by Jeremy Walton
An attractive and uniquely rewarding experience awaits those who venture west for events with a variety of automotive themes.
Forget the big time events like elitist Goodwood, or the slick and vast spectacle that are Silverstone Classic. And you can also say goodbye to steeper entry and refreshment fees, most of the events described here were visited for £5 to £10.
The exceptions are Castle Combe’s picturesque circuit racing charmers. Race meetings packed with classics from bellowing V12 Jaguars to flatulent 4-cylinder British sports cars. Top that up with contemporary hatchback chargers, fighting for track space over generous 40 minute encounters, and the entertaining Combe track’s £10-£15 customer charges for such automotive variety tickets are good value.
The West’s biggest national race weekends for 2 and 4-wheels are at Thruxton, which remains imposingly fast and unaltered since it re-opened to cars in the later 1960s.
We’ve seen many thrilling events there since the days when future and current World champions like Jackie Stewart, Jochen Rindt and Graham Hill came to do battle at the Easter Formula 2 weekends. Yet any member of the public can experience the 100 mph swoops of this sweeping former airfield at the wheel of an exotic car from Porsche to Lamborghini and Ferrari.
Of course you have to pay, in our case around £200 to drive Lotus Exige, a single seater [severely speed restricted to 4500 rpm] and a reconnaissance laps in a Mazda. It was another £35 to take home a DVD permanent memory of our laps in the Lotus, professionally framed from an in-car camera.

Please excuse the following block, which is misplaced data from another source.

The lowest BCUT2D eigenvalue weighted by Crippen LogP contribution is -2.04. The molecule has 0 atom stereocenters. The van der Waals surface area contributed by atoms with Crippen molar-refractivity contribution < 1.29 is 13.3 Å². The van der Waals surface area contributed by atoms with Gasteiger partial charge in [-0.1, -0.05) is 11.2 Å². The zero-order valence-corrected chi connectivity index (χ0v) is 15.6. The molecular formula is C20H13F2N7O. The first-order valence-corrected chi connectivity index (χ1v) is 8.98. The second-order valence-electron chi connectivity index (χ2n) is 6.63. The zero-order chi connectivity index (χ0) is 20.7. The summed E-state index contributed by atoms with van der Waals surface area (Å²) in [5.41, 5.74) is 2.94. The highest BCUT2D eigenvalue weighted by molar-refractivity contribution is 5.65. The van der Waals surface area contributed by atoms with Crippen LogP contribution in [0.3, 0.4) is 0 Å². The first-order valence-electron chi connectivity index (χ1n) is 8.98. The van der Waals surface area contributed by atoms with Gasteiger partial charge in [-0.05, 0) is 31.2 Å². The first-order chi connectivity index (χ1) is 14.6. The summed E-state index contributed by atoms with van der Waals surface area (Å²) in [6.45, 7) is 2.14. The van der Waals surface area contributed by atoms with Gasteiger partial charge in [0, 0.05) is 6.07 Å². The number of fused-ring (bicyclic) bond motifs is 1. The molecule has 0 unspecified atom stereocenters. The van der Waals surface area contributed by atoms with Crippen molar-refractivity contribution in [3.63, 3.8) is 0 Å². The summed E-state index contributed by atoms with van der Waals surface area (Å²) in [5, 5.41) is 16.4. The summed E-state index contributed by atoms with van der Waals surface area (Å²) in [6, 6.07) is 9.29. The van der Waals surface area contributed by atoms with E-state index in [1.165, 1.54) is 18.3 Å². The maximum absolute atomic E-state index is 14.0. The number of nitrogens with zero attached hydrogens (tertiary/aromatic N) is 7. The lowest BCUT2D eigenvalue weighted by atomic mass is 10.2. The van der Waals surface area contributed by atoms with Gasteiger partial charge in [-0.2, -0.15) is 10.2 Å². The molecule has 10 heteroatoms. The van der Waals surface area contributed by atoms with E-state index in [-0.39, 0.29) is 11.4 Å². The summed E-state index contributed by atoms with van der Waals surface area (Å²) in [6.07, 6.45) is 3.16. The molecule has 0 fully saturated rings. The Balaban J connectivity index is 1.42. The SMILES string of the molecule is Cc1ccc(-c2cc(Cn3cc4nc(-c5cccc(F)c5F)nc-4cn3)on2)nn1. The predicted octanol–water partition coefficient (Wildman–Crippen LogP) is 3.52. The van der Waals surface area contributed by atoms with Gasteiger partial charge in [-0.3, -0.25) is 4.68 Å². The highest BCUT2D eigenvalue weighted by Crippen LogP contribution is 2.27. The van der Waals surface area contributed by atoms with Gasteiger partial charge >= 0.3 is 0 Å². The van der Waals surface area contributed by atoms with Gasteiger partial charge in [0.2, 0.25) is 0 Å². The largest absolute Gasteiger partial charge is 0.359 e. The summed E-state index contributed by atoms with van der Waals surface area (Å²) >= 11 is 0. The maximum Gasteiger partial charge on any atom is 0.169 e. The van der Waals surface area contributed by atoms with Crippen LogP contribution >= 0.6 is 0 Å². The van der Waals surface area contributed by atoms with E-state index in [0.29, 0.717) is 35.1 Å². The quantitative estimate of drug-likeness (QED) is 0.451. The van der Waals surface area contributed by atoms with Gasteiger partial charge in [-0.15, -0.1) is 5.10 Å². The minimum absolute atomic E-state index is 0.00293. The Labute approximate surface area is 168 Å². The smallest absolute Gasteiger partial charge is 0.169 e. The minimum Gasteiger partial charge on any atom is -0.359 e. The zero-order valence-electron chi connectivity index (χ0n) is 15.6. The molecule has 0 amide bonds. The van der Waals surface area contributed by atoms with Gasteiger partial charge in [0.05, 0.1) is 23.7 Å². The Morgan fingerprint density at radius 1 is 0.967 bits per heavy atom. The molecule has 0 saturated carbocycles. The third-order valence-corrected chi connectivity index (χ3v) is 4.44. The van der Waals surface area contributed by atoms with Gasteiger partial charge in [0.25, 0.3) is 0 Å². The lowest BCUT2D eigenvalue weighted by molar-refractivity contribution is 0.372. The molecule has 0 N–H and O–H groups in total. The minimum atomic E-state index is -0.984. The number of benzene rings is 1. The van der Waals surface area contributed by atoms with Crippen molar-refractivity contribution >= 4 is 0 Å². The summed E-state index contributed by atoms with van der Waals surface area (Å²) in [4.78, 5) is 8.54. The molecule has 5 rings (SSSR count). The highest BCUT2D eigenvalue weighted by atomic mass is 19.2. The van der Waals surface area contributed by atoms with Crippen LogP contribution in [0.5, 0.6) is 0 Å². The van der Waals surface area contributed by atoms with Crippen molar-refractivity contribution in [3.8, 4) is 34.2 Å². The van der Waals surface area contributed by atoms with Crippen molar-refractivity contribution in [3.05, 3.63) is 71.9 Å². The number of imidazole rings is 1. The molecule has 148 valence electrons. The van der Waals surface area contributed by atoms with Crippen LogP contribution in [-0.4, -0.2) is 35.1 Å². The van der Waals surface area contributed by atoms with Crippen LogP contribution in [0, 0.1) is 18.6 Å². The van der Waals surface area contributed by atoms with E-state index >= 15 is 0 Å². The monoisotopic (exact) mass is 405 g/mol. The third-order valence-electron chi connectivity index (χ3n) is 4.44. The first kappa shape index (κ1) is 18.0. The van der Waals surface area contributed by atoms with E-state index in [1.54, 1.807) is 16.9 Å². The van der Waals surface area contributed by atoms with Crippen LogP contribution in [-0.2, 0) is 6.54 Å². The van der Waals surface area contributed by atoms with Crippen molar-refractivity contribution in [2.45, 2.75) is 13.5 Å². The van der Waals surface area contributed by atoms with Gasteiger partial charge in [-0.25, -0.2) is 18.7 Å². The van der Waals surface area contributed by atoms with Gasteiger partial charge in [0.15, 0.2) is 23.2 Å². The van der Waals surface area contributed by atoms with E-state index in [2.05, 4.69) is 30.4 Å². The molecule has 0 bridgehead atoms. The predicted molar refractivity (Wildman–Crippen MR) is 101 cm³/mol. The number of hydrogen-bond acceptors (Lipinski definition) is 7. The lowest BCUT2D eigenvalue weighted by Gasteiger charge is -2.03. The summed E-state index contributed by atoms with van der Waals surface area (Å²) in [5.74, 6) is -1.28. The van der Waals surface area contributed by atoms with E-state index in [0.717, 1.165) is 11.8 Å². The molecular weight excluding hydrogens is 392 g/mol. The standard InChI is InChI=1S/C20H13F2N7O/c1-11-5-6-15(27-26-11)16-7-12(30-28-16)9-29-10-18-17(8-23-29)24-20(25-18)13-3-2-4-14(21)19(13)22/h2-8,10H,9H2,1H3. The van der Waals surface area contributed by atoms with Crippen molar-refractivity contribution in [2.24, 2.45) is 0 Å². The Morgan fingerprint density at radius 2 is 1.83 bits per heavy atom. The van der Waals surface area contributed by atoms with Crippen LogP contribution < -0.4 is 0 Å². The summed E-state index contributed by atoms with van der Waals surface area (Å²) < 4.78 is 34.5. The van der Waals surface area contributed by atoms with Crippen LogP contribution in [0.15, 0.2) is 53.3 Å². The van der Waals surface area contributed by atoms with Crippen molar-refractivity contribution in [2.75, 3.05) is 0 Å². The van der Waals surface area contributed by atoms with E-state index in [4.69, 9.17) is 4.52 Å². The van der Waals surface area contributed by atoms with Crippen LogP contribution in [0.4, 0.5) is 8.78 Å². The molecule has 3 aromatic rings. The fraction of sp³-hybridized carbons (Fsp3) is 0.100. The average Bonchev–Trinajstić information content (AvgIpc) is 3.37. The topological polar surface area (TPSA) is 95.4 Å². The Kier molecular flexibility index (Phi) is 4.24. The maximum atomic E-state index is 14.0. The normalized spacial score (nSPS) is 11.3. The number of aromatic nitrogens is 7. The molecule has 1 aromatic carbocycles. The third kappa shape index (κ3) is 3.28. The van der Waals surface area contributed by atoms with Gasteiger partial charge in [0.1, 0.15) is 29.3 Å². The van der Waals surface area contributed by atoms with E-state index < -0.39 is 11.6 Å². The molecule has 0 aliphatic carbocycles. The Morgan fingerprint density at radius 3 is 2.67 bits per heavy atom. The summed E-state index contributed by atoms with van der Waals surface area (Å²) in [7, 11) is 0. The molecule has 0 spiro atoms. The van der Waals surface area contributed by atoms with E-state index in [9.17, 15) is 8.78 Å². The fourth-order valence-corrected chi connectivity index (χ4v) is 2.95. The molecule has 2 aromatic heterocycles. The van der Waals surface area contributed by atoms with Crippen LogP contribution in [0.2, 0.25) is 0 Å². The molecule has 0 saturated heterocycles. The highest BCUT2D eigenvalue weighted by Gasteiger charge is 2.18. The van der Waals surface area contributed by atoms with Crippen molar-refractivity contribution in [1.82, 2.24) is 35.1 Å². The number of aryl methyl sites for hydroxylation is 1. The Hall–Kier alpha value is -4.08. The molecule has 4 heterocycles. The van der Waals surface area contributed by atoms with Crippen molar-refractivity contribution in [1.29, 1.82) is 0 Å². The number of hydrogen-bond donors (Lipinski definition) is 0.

Then there are the local and country shows where you can view anything from stream engines little and large to wartime and commercial vehicles, motorbikes, tractors and the inevitable classic cars.
Our recent family favourite is the Stockton Vintage Nostalgia event on the A36 outside Salisbury, perhaps because it is sponsored by Ringwoods brewery! More seriously, Stockton also features jazz and rock music, retro clothes and a good turnout of automotive exhibits that you don’t see so much of at other events.
American vehicles were strongly represented in 2013, from shimmering Airflow caravans in hand-beaten aluminium, to one of Ford’s biggest commercial failures—and Edsel as an estate, no less. Plus some shimmering cool customs with more under-bonnet chrome than a jukebox.
There are many more idiosyncratic western events, which might grace this site if the Webmaster has an acre of space to fill. Otherwise, we hope our photo gallery is worth the proverbial 1000 words to tempt you out for some ‘must see that’ sights.